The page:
Parking board votes to resume two-hour enforcement downtown

Now that restaurants, bars and shops are reopening downtown, discussions over parking enforcement are ramping up again.

In March, the city suspended enforcement of downtown parking to support the restaurants and bars that were shifting to takeout and curbside operations under the COVID-19 restrictions.

Parking meter heads removed due to break-in at city parking office; theft of meter keys

Around the same time, someone broke into the parking office and stole keys to the meters, as well as keys to a truck used by the city parking program.

It’s unlikely the suspects knew what they had with the meter key, but as a precaution, parking staff collected all the money from the meters, then removed the meter heads to prevent any additional issues.

March 19 COVID-19 updates: health officer orders restrictions on bars, restaurants, bowling alleys, etc.; city declaring sate of emergency; changes at city attorneys office, animal shelter and Municipal Court; downtown metered parking enforcement suspended; Lewis and Clark Trail Mixer postponed; GFCMSU changing access, operations

Staff has been exploring options for rekeying the meters but that’s also lead to a discussion of whether the city wants to reinstall the same old meters, replace them with new modern meters or no meters with a different enforcement model entirely.

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As businesses are reopening under the Phase 1 guidelines and preparing for Phase 2, downtown business owners have been complaining about people who are abusing the lack of enforcement and parking downtown all day.

During the May 21 Parking Advisory Commission meeting, several members and city staff said they had been fielding complaints from business owners about construction workers, downtown employees and residents parking in front of their shops or restaurants all day, taking up spaces for their customers.

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Kellie Pierce, a PAC member and director of the Downtown Great Falls Association, said “we absolutely need enforcement.”

What’s happening currently is “exactly what we said would happen if we took meters away,” Pierce said.

Pierce said the majority of downtown business owners had contacted her to complain about the parking situation.

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During the May 21 meeting, the PAC voted to resume enforcement of the two-hour limit, though downtown parking remains free for the time being.

The city is working on getting signs made and installed notifying people of the two hour limit and once those signs are up, enforcement can resume.

The group discussed ideas for whether the fine for violating the two-hour limit should change, but it’s unclear whether the city manager can change the fee structure under a state of emergency or whether they want to make that many changes at once during the pandemic situation.

The current fee and fine structure for downtown parking is set by the City Commission.

The financial situation of the parking fund is concerning to city staff since the city hasn’t been collecting meter revenue since mid-March and revenue for the garages and surface lots is also down.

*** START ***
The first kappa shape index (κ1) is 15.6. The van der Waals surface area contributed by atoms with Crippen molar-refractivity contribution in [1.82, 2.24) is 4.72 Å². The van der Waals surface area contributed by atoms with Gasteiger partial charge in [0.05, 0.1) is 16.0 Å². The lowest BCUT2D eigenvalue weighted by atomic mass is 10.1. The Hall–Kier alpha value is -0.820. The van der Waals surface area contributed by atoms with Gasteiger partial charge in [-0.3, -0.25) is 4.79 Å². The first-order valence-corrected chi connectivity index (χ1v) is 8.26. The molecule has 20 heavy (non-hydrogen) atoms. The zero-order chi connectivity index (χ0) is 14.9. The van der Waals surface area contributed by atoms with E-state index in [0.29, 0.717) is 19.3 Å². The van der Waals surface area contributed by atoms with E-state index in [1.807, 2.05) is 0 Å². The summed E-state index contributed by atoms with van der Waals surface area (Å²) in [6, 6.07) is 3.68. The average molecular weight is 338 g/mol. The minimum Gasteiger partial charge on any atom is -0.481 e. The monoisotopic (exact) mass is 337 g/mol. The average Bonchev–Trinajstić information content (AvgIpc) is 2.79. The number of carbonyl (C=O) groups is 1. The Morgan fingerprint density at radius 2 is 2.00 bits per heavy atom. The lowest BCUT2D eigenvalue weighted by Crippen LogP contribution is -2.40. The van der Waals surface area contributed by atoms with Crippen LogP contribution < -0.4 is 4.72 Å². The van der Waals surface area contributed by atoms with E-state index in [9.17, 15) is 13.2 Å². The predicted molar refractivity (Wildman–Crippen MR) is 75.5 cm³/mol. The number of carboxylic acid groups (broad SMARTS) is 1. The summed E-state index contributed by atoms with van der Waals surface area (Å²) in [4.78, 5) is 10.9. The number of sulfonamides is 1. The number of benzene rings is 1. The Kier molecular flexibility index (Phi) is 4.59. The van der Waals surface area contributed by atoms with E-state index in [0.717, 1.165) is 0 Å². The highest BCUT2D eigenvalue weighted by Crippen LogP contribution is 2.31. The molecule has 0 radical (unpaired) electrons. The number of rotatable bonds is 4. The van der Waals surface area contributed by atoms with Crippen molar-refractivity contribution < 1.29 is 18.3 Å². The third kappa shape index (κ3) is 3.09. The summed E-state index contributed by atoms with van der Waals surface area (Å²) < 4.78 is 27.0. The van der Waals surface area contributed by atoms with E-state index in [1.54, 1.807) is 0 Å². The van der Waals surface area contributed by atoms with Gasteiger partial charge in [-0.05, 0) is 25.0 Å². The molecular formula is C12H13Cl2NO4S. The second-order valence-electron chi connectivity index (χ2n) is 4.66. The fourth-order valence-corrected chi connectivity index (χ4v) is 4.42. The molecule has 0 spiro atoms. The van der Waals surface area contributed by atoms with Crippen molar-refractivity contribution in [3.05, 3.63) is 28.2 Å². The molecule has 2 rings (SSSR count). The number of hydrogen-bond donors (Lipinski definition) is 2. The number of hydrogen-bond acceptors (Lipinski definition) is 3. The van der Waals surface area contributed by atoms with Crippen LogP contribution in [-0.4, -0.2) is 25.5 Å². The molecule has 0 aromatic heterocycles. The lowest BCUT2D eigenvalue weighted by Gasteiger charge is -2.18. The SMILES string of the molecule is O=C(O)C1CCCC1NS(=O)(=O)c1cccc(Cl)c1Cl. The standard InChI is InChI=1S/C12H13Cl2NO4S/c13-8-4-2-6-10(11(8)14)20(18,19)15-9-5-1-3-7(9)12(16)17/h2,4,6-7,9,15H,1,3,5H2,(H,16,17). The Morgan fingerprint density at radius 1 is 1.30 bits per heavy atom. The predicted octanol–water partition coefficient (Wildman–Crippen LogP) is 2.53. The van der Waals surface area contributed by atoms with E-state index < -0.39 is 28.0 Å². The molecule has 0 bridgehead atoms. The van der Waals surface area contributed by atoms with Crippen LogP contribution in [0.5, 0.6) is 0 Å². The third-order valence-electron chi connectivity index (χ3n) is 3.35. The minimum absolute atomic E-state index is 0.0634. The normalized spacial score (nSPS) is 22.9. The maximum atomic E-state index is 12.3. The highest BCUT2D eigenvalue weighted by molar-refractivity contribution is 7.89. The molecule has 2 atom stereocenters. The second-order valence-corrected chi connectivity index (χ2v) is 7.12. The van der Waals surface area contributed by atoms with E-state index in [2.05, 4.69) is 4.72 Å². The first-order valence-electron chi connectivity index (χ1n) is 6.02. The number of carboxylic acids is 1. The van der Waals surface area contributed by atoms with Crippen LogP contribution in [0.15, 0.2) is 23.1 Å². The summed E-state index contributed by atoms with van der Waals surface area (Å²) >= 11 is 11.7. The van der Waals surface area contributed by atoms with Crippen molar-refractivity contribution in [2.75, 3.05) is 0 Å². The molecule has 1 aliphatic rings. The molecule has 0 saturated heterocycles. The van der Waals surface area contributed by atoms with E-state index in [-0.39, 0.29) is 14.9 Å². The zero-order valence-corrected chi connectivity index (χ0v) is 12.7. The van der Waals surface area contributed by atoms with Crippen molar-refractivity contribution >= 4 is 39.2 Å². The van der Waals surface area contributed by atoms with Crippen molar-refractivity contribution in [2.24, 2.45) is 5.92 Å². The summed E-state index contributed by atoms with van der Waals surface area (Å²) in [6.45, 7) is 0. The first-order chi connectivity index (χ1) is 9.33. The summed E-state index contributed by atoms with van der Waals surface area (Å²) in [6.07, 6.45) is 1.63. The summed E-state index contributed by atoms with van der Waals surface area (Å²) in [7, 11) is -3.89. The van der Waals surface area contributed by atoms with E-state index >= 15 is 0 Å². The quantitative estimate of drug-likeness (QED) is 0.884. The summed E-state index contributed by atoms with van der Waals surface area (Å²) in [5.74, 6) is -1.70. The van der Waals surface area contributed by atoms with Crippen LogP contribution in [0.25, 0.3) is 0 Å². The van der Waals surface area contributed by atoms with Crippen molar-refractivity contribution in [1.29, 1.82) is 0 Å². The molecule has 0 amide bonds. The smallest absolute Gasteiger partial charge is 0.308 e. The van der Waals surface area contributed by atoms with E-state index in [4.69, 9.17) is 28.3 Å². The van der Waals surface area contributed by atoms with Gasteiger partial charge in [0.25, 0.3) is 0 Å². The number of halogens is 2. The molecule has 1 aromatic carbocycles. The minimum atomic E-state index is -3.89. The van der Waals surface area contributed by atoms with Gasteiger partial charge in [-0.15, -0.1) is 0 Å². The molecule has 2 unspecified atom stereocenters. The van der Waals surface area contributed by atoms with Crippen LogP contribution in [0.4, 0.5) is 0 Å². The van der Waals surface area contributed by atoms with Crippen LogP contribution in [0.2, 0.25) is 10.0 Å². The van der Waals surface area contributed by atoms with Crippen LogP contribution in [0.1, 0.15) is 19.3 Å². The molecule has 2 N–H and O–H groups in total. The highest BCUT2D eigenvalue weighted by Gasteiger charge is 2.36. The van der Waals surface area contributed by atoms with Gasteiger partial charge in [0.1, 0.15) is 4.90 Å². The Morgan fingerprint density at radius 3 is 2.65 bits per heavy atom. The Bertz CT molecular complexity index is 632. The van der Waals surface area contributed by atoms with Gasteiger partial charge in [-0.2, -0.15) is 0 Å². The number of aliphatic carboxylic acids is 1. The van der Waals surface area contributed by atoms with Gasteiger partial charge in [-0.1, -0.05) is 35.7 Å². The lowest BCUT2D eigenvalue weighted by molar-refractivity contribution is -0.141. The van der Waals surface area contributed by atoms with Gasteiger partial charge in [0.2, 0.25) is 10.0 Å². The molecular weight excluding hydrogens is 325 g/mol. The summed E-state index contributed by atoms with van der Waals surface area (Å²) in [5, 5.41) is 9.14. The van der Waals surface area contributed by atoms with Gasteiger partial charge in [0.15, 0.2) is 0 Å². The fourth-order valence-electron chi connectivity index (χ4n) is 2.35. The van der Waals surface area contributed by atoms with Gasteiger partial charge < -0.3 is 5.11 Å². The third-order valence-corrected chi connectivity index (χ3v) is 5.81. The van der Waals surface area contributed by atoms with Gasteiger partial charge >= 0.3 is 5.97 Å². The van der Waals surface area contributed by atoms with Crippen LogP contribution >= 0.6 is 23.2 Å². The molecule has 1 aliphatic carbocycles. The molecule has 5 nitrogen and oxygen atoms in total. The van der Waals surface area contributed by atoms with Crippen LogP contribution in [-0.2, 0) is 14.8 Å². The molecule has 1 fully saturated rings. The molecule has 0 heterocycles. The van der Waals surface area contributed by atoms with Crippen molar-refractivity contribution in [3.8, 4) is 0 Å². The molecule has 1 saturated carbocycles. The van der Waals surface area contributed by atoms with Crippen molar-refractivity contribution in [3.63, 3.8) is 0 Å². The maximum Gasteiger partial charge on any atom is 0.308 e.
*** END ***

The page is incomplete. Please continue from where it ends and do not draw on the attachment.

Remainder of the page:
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According to city documents, in April 2019, total meter revenue was $20,817 and in May 2019 it was $22,907.

In April 2020, meter revenue was $4,017 and for May 2020 so far, it’s $24.50 with $285 in outstanding payments for bagged meters.

“This is pretty sobering. It’s bad. It’s real bad,” said Craig Raymond, city planning director. “Obviously, we can’t sustain this for very long otherwise our reserve that we were going to be using for garage improvements is going to be gone.”

Raymond said because of that, he doesn’t want to wait too long to come up with a plan to replace the lost revenue from meters since it’s not a sustainable situation and puts a serious damper on the improvement schedule that was planned.

“It’s definitely kind of a call to action,” in coming up with some kind of solution, Raymond said, or an option would be to start cutting staff.

“I don’t see that as the solution, particularly if we want to do enforcement,” Raymond said.

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Jeff Patterson, a PAC member, said that “we want turnover” and the current fine structure for time violations won’t generate turnover since it’s not expensive enough.

The current fine structure for meter violations is one lifetime courtesy ticket, then for a subsequent offense is $5, then $10 then $20.

Patterson suggested changing the fee structure while the meters are missing to do free parking for two hours but then a $20 fine for exceeding the time limit, then additional tickets for each two hour chunk of continued violation. Staff is looking into whether the current enforcement technology can do that, but they believe they could do something similar to that.

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Craig Raymond, city planning director, said that staff’s recommendation to the city manager at this point is to leave the fine structure as it is since a change would require reprogramming all of their equipment and systems.

The city is also looking into options for license plate reading cameras to help with enforcement, which is what several other cities in Montana have shifted to but there were issues with reading the myriad of specialty Montana plates.